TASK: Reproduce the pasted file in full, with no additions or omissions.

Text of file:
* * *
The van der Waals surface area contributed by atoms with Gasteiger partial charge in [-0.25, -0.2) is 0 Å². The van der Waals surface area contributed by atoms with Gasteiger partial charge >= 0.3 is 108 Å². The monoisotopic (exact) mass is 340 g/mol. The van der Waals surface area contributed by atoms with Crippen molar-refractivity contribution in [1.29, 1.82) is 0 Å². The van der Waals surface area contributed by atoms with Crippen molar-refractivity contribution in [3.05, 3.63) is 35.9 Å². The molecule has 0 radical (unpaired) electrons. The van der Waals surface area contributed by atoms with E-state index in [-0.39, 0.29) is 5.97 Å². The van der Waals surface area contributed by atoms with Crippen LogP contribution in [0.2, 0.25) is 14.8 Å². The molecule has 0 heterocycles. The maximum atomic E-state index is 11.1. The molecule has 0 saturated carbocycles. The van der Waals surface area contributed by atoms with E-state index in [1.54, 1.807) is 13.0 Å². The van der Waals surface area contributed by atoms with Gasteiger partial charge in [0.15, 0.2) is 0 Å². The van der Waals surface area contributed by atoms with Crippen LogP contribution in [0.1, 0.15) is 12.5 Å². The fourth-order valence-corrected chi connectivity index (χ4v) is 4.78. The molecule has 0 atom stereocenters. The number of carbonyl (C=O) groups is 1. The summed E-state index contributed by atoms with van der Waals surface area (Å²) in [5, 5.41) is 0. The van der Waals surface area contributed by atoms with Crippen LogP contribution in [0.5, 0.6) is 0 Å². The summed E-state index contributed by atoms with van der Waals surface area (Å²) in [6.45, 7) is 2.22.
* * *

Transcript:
The van der Waals surface area contributed by atoms with Gasteiger partial charge in [-0.25, -0.2) is 0 Å². The van der Waals surface area contributed by atoms with Gasteiger partial charge >= 0.3 is 108 Å². The monoisotopic (exact) mass is 340 g/mol. The van der Waals surface area contributed by atoms with Crippen molar-refractivity contribution in [1.29, 1.82) is 0 Å². The van der Waals surface area contributed by atoms with Crippen molar-refractivity contribution in [3.05, 3.63) is 35.9 Å². The molecule has 0 radical (unpaired) electrons. The van der Waals surface area contributed by atoms with E-state index in [-0.39, 0.29) is 5.97 Å². The van der Waals surface area contributed by atoms with Crippen LogP contribution in [0.2, 0.25) is 14.8 Å². The molecule has 0 heterocycles. The maximum atomic E-state index is 11.1. The molecule has 0 saturated carbocycles. The van der Waals surface area contributed by atoms with E-state index in [1.54, 1.807) is 13.0 Å². The van der Waals surface area contributed by atoms with Gasteiger partial charge in [0.15, 0.2) is 0 Å². The van der Waals surface area contributed by atoms with Crippen LogP contribution in [0.1, 0.15) is 12.5 Å². The fourth-order valence-corrected chi connectivity index (χ4v) is 4.78. The molecule has 0 atom stereocenters. The number of carbonyl (C=O) groups is 1. The summed E-state index contributed by atoms with van der Waals surface area (Å²) in [5, 5.41) is 0. The van der Waals surface area contributed by atoms with Crippen LogP contribution in [0.5, 0.6) is 0 Å². The summed E-state index contributed by atoms with van der Waals surface area (Å²) in [6.45, 7) is 2.22.